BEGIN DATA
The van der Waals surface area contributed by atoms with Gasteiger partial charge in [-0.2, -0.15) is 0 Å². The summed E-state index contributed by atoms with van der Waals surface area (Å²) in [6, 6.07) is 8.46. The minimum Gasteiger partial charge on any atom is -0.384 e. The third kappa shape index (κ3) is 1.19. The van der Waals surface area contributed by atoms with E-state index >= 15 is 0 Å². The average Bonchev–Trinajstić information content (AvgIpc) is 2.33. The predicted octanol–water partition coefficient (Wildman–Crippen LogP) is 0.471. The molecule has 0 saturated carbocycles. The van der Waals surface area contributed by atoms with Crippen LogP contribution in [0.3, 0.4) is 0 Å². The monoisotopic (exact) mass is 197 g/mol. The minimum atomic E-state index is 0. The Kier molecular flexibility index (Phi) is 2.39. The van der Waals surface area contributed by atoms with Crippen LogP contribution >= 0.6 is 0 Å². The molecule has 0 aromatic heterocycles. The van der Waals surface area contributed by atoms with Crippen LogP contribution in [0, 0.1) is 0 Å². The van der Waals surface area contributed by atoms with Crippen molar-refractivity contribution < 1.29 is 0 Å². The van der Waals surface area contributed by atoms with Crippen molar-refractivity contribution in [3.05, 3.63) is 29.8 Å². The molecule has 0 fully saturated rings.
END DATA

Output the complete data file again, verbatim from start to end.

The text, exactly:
The van der Waals surface area contributed by atoms with Gasteiger partial charge in [-0.2, -0.15) is 0 Å². The summed E-state index contributed by atoms with van der Waals surface area (Å²) in [6, 6.07) is 8.46. The minimum Gasteiger partial charge on any atom is -0.384 e. The third kappa shape index (κ3) is 1.19. The van der Waals surface area contributed by atoms with E-state index >= 15 is 0 Å². The average Bonchev–Trinajstić information content (AvgIpc) is 2.33. The predicted octanol–water partition coefficient (Wildman–Crippen LogP) is 0.471. The molecule has 0 saturated carbocycles. The van der Waals surface area contributed by atoms with Crippen LogP contribution in [0.3, 0.4) is 0 Å². The monoisotopic (exact) mass is 197 g/mol. The minimum atomic E-state index is 0. The Kier molecular flexibility index (Phi) is 2.39. The van der Waals surface area contributed by atoms with Crippen LogP contribution >= 0.6 is 0 Å². The molecule has 0 aromatic heterocycles. The van der Waals surface area contributed by atoms with Crippen LogP contribution in [0, 0.1) is 0 Å². The van der Waals surface area contributed by atoms with Crippen molar-refractivity contribution < 1.29 is 0 Å². The van der Waals surface area contributed by atoms with Crippen molar-refractivity contribution in [3.05, 3.63) is 29.8 Å². The molecule has 0 fully saturated rings.